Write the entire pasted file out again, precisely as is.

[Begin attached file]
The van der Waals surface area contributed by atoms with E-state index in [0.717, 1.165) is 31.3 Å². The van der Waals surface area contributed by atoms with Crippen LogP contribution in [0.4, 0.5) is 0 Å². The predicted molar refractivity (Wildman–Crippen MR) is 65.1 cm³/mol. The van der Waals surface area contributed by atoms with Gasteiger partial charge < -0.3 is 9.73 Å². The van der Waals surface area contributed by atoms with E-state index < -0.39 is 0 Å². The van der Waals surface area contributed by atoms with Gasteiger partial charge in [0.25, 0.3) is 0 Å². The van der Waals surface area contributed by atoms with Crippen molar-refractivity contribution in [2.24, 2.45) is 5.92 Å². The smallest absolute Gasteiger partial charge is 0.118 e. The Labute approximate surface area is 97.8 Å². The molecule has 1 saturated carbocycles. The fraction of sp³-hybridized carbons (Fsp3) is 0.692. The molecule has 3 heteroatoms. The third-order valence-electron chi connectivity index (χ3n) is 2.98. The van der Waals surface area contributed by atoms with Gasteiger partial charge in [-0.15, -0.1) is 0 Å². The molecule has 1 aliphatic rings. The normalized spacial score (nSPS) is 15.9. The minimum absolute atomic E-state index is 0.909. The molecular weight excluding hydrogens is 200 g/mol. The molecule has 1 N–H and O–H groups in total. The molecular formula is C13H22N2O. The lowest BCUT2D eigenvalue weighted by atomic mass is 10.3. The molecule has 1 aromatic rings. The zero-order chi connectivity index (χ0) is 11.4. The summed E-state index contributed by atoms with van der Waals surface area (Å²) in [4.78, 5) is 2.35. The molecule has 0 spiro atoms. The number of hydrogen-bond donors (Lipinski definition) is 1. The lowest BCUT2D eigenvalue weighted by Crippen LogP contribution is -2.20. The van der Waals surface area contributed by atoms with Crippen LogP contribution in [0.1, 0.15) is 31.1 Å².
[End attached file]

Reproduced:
The van der Waals surface area contributed by atoms with E-state index in [0.717, 1.165) is 31.3 Å². The van der Waals surface area contributed by atoms with Crippen LogP contribution in [0.4, 0.5) is 0 Å². The predicted molar refractivity (Wildman–Crippen MR) is 65.1 cm³/mol. The van der Waals surface area contributed by atoms with Gasteiger partial charge < -0.3 is 9.73 Å². The van der Waals surface area contributed by atoms with E-state index < -0.39 is 0 Å². The van der Waals surface area contributed by atoms with Gasteiger partial charge in [0.25, 0.3) is 0 Å². The van der Waals surface area contributed by atoms with Crippen molar-refractivity contribution in [2.24, 2.45) is 5.92 Å². The smallest absolute Gasteiger partial charge is 0.118 e. The Labute approximate surface area is 97.8 Å². The molecule has 1 saturated carbocycles. The fraction of sp³-hybridized carbons (Fsp3) is 0.692. The molecule has 3 heteroatoms. The third-order valence-electron chi connectivity index (χ3n) is 2.98. The van der Waals surface area contributed by atoms with Gasteiger partial charge in [-0.15, -0.1) is 0 Å². The molecule has 1 aliphatic rings. The normalized spacial score (nSPS) is 15.9. The minimum absolute atomic E-state index is 0.909. The molecular weight excluding hydrogens is 200 g/mol. The molecule has 1 N–H and O–H groups in total. The molecular formula is C13H22N2O. The lowest BCUT2D eigenvalue weighted by atomic mass is 10.3. The molecule has 1 aromatic rings. The zero-order chi connectivity index (χ0) is 11.4. The summed E-state index contributed by atoms with van der Waals surface area (Å²) in [4.78, 5) is 2.35. The molecule has 0 spiro atoms. The number of hydrogen-bond donors (Lipinski definition) is 1. The lowest BCUT2D eigenvalue weighted by Crippen LogP contribution is -2.20. The van der Waals surface area contributed by atoms with Crippen LogP contribution in [0.1, 0.15) is 31.1 Å².